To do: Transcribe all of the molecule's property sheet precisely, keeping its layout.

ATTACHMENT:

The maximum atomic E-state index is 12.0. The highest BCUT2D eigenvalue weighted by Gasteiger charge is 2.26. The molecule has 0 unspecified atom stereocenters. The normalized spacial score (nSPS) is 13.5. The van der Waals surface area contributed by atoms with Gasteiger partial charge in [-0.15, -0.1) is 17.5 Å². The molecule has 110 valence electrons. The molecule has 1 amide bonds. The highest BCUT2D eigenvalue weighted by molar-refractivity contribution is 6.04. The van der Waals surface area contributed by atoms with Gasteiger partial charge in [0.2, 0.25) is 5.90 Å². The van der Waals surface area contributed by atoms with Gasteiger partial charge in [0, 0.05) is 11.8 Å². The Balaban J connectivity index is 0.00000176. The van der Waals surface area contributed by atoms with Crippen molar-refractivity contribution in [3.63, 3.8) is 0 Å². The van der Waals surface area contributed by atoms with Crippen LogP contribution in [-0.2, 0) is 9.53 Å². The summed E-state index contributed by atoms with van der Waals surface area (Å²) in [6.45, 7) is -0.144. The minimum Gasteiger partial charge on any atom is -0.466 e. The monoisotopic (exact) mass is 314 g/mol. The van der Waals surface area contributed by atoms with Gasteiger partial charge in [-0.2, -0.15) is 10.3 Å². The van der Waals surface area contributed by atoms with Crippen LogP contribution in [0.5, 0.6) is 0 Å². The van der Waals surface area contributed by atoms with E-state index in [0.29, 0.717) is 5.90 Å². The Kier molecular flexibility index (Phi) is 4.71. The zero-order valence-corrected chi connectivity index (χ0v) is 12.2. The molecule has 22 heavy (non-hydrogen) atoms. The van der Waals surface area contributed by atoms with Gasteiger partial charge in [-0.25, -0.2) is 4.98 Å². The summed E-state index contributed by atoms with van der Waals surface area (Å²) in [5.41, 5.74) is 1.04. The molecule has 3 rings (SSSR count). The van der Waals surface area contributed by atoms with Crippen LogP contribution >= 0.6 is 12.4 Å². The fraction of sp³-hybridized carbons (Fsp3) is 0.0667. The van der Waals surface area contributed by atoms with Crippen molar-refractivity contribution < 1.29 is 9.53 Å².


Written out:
The maximum atomic E-state index is 12.0. The highest BCUT2D eigenvalue weighted by Gasteiger charge is 2.26. The molecule has 0 unspecified atom stereocenters. The normalized spacial score (nSPS) is 13.5. The van der Waals surface area contributed by atoms with Gasteiger partial charge in [-0.15, -0.1) is 17.5 Å². The molecule has 110 valence electrons. The molecule has 1 amide bonds. The highest BCUT2D eigenvalue weighted by molar-refractivity contribution is 6.04. The van der Waals surface area contributed by atoms with Gasteiger partial charge in [0.2, 0.25) is 5.90 Å². The van der Waals surface area contributed by atoms with Gasteiger partial charge in [0, 0.05) is 11.8 Å². The Balaban J connectivity index is 0.00000176. The van der Waals surface area contributed by atoms with Crippen molar-refractivity contribution in [3.63, 3.8) is 0 Å². The van der Waals surface area contributed by atoms with Crippen LogP contribution in [-0.2, 0) is 9.53 Å². The summed E-state index contributed by atoms with van der Waals surface area (Å²) in [6.45, 7) is -0.144. The minimum Gasteiger partial charge on any atom is -0.466 e. The monoisotopic (exact) mass is 314 g/mol. The van der Waals surface area contributed by atoms with Gasteiger partial charge in [-0.2, -0.15) is 10.3 Å². The van der Waals surface area contributed by atoms with Crippen LogP contribution in [0.5, 0.6) is 0 Å². The van der Waals surface area contributed by atoms with E-state index in [0.29, 0.717) is 5.90 Å². The Kier molecular flexibility index (Phi) is 4.71. The zero-order valence-corrected chi connectivity index (χ0v) is 12.2. The molecule has 22 heavy (non-hydrogen) atoms. The van der Waals surface area contributed by atoms with Gasteiger partial charge in [-0.25, -0.2) is 4.98 Å². The summed E-state index contributed by atoms with van der Waals surface area (Å²) in [5.41, 5.74) is 1.04. The molecule has 3 rings (SSSR count). The van der Waals surface area contributed by atoms with Crippen LogP contribution >= 0.6 is 12.4 Å². The fraction of sp³-hybridized carbons (Fsp3) is 0.0667. The van der Waals surface area contributed by atoms with Crippen molar-refractivity contribution < 1.29 is 9.53 Å².